Laggies director Lynn Shelton's long journey of self-discovery

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      In Laggies, opening Friday (October 31), a woman on the cusp of 30 ditches her life for one week of self-discovery in the company of some teens. Her fiancé thinks that Megan—played by Kiera Knightley—is attending a self-improvement course. In reality she’s sleeping on 16-year-old Annika’s bedroom floor, prepping her for prom and keeping a low profile while awakening to an unexpected connection with the kid’s divorced and considerably older father (Sam Rockwell). Morally, it’s a hornet’s nest.

      “I think it’s more important for Megan’s journey that this is a relationship she chose; this is choice she’s making. It’s about her finding agency in her life,” offers director Lynn Shelton, calling the Straight from her home in Seattle. “I feel like I can completely relate to the character. It doesn’t feel quite right to call Megan a slacker. She still has ambition. She has this advanced degree but her gut told her, ‘Know what? Don’t go there yet. It’s not quite right.’ She doesn’t know what she wants to do but she knows what she doesn’t want to do, which is to fall in lockstep with this conventional timeline of what quote-unquote adults are supposed to do and that all of her friends around her are doing. Something tells her inside that it’s not right for her. ‘Laggie’ is a bit of a mislead. It implies there’s a failure; a failure to launch; a failure to get your life going.”

      Shelton’s biggest film—after microbudget mumblecore winners like Humpday and Your Sister’s Sister—has a few points to make about the future waiting on the other side of 30 for the millennial generation. Megan’s flight from a promising career choice and an adoring partner might be impetuous and selfish, but it’s hardly incomprehensible. For Shelton, a Generation Xer with the some hindsight of her own to bring to Andrea Siegel’s screenplay, it’s pretty familiar.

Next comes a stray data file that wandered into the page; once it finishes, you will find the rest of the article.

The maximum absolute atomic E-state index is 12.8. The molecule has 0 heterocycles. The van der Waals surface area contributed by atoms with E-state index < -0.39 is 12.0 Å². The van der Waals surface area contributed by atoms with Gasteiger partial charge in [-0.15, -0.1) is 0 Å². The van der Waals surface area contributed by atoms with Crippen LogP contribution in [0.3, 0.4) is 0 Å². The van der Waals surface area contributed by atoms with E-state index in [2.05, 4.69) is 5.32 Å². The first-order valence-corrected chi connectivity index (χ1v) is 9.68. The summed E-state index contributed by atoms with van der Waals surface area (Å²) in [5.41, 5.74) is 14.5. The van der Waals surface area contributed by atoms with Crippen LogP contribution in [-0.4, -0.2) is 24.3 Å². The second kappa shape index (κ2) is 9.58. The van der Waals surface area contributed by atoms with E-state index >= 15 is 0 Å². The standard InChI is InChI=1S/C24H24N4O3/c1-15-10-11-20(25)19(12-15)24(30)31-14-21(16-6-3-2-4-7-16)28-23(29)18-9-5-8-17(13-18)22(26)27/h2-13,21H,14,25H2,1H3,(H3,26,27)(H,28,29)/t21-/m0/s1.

“I have this very conventional life,” says Shelton. “I have a house, and a mortgage, and a husband, and a kid, but I also feel like I’ve been able to live the artist life, and I’ve been able to write my own script. I can’t tell you how many hundreds of times people have asked me at festivals or wherever I am: ‘Do you live in LA or New York?’ Well, I don’t live in either. I live in a totally different city, and it surprises people, because you’re not supposed to be able to live here and make a living doing what I do. I’ve tried to do things on my own terms and it took me 20 years to get to doing what I’m doing so I really relate to that prolonged journey of self-discovery. It’s great! I think that’s wonderful!”

      It’s also worth noting that Shelton make no assumptions about the longterm success of Megan’s choices. She mentions Harold and Maude and “the idea that if there are two souls that are gonna connect, then they’re gonna connect no matter what, you know?” But she also refuses to commit to a happy-ever-after scenario. "At the ends of my movies I wanna hand the pen over to the audience,” she says. "Let them fill in their own blanks about what happens afterwards.”

       

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